Singer Kanye West (who is black), in a promotional TV appearance with Mike Meyers (who is white) for the NBC telethon to raise money for Katrina victims.
[Kanye — not reading from teleprompter, as planned]: "I hate the way they portray us in the media. If you see a black family it says they are looting if you see a white
family it says they are looking for food. (…) those are my people down there. (…) "We already realize a lot of the people that could help are at war now
fighting another way and they've given them permission to go down and shoot
[Meyers, visibly uncomfortable, reads from prompter script. Camera cuts back to Kanye, who pauses, then says]
"George Bush doesn't care about black people!"
[camera abruptly switches back to a stunned Myers, then to actor Chris Tucker]
Link to transcript and context in a WaPo story.
NBC quickly issued this statement:
Kanye West departed from the scripted comments that were prepared for him, and his opinions in no way represent the views of the networks. It would be most unfortunate if the efforts of the artists who participated tonight and the generosity of millions of Americans who are helping those in need are overshadowed by one person's opinion.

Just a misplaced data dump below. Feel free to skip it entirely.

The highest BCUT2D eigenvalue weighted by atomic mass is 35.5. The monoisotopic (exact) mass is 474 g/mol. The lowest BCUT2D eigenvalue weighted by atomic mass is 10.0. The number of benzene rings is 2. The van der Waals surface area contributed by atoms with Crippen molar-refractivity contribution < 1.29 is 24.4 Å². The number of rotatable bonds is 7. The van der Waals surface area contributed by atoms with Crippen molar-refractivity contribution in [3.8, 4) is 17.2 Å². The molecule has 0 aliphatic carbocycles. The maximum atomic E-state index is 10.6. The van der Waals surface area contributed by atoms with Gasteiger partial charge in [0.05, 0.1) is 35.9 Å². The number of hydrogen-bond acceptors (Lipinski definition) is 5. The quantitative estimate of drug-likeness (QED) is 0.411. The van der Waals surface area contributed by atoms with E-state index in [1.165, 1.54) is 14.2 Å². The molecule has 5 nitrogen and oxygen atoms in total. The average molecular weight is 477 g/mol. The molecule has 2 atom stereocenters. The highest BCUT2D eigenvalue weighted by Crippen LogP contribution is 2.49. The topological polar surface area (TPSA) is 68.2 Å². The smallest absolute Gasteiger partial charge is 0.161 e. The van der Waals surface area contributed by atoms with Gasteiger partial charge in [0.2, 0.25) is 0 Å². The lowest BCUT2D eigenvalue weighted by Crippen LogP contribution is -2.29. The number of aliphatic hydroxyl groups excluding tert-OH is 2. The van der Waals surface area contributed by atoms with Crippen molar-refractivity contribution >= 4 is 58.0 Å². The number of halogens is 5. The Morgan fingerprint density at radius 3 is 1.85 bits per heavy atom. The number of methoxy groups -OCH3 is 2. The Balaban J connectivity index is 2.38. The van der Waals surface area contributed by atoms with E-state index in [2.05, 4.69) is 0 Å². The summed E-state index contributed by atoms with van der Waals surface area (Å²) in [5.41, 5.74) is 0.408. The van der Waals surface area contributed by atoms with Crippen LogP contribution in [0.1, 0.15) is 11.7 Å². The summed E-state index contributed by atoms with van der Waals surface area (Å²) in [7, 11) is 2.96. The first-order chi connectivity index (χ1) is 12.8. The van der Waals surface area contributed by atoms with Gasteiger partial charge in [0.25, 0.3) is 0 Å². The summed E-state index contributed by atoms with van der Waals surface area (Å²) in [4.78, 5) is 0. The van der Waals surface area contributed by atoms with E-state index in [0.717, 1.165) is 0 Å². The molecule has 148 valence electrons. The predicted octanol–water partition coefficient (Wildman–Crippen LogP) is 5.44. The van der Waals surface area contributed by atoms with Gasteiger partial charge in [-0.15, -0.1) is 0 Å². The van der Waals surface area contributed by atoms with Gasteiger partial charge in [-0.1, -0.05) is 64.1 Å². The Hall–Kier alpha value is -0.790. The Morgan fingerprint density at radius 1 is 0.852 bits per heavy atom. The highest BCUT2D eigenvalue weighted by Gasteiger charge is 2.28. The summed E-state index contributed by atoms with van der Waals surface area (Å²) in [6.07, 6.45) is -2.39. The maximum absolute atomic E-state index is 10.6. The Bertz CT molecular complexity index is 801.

But they are far more than one man's opinion.
Reader comment: Mr. Snitch says,
Your linked Kayne West video feeds have maxed out and are not working. Consider eliminating some of them, and adding this link, which is responding well: Link
Reader comment: Jason Short says,
Comcast is currently censoring CNN Headline news right now because they are showing the Kayne West clip. Every half hour the last 8 minutes of the CNN broadcast is being replaced by public access TV.
Update: not so, Comcast isn't "censoring" the broadcast. As reader Patrick J Kubley explains,
Comcast has actually been airing those ads during those times for the last few years now. At least here in the Bay Area and down in the San Joaquin Valley where my family lives. I don't know for sure, but I was under the impression that that was true for every market in the western US.
Furthermore, they're more like Public Service segments than ads. This guy, Jack Hanson I think his name is, interviews a particular member of the local community about a certain subject (eg, road problems, neighborhood events, LGBT issues, etc.) They talk for 8 minutes, and a half hour later another taped segment appears with a different guest on. Unless Comcast has been airing something else today (I haven't been home all day to watch the news), then these "ads" are simply part of the regular programming.